by Andrew P. Napolitano
“The Constitution of the United States is a law for rulers and people, equally in war and in peace, and covers with the shield of its protection all classes of men, at all times and under all circumstances.” — Ex parte Milligan, U.S. Supreme Court (1866)
During the Civil War, when President Abraham Lincoln thought it expedient to silence those in the northern states who challenged his wartime decisions by incarcerating them in military prisons in the name of public safety, he was rebuked by a unanimous Supreme Court. The essence of the rebuke is that no matter the state of difficulties — whether war or pestilence — the Constitution protects our natural rights, and its provisions are to be upheld when they pinch as well as when they comfort.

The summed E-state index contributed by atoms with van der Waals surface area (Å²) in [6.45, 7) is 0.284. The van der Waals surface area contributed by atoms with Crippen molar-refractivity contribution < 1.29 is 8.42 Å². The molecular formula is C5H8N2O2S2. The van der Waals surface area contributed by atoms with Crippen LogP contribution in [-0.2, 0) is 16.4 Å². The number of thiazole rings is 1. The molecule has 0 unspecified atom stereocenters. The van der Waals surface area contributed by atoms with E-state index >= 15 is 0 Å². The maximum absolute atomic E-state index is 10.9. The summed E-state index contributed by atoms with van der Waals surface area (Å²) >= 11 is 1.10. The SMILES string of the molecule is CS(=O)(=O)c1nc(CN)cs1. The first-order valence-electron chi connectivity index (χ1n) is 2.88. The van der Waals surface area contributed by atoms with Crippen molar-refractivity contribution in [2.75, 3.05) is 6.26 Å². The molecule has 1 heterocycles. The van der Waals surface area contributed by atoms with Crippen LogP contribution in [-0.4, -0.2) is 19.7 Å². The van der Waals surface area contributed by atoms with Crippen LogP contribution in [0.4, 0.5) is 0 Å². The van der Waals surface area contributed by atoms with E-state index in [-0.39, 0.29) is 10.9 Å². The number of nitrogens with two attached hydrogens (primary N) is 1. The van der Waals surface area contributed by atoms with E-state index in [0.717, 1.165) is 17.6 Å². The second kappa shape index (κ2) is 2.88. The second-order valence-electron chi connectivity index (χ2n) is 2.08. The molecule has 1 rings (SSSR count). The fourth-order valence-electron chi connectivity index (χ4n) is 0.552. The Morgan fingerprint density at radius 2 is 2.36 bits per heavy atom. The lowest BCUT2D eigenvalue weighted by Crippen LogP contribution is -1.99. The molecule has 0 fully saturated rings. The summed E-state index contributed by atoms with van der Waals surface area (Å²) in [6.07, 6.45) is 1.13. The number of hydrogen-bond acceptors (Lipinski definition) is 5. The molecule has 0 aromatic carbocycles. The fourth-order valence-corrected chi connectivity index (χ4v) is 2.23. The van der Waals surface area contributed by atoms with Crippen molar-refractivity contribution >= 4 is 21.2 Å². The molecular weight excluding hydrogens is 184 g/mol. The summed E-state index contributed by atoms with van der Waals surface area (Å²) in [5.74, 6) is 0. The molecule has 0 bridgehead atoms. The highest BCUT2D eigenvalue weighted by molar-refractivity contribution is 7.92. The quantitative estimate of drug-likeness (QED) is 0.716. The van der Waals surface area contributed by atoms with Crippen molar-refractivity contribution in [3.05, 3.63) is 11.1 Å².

This basic principle of American law — our rights can only be interfered with by means of due process — is being put to a severe test today in most American states.
Here is the backstory.